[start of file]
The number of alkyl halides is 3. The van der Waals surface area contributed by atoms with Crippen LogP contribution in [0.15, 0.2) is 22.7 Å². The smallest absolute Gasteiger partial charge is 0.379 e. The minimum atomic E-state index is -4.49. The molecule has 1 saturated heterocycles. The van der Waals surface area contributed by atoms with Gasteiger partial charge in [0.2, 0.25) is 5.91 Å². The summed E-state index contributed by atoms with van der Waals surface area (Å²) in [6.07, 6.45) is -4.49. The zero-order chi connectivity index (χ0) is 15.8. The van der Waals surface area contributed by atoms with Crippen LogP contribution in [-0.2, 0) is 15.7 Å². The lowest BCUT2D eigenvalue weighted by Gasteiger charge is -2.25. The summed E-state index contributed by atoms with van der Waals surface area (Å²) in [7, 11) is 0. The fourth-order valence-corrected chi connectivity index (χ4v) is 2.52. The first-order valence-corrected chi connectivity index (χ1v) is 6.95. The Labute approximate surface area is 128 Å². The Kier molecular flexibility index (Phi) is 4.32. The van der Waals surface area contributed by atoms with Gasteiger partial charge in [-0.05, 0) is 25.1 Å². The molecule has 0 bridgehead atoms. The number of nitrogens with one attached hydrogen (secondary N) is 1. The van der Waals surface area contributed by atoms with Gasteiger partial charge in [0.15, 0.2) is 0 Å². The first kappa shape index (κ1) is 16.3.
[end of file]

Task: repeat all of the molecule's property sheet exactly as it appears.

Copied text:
The number of alkyl halides is 3. The van der Waals surface area contributed by atoms with Crippen LogP contribution in [0.15, 0.2) is 22.7 Å². The smallest absolute Gasteiger partial charge is 0.379 e. The minimum atomic E-state index is -4.49. The molecule has 1 saturated heterocycles. The van der Waals surface area contributed by atoms with Gasteiger partial charge in [0.2, 0.25) is 5.91 Å². The summed E-state index contributed by atoms with van der Waals surface area (Å²) in [6.07, 6.45) is -4.49. The zero-order chi connectivity index (χ0) is 15.8. The van der Waals surface area contributed by atoms with Crippen LogP contribution in [-0.2, 0) is 15.7 Å². The lowest BCUT2D eigenvalue weighted by Gasteiger charge is -2.25. The summed E-state index contributed by atoms with van der Waals surface area (Å²) in [7, 11) is 0. The fourth-order valence-corrected chi connectivity index (χ4v) is 2.52. The first-order valence-corrected chi connectivity index (χ1v) is 6.95. The Labute approximate surface area is 128 Å². The Kier molecular flexibility index (Phi) is 4.32. The van der Waals surface area contributed by atoms with Gasteiger partial charge in [-0.05, 0) is 25.1 Å². The molecule has 0 bridgehead atoms. The number of nitrogens with one attached hydrogen (secondary N) is 1. The van der Waals surface area contributed by atoms with Gasteiger partial charge in [0.15, 0.2) is 0 Å². The first kappa shape index (κ1) is 16.3.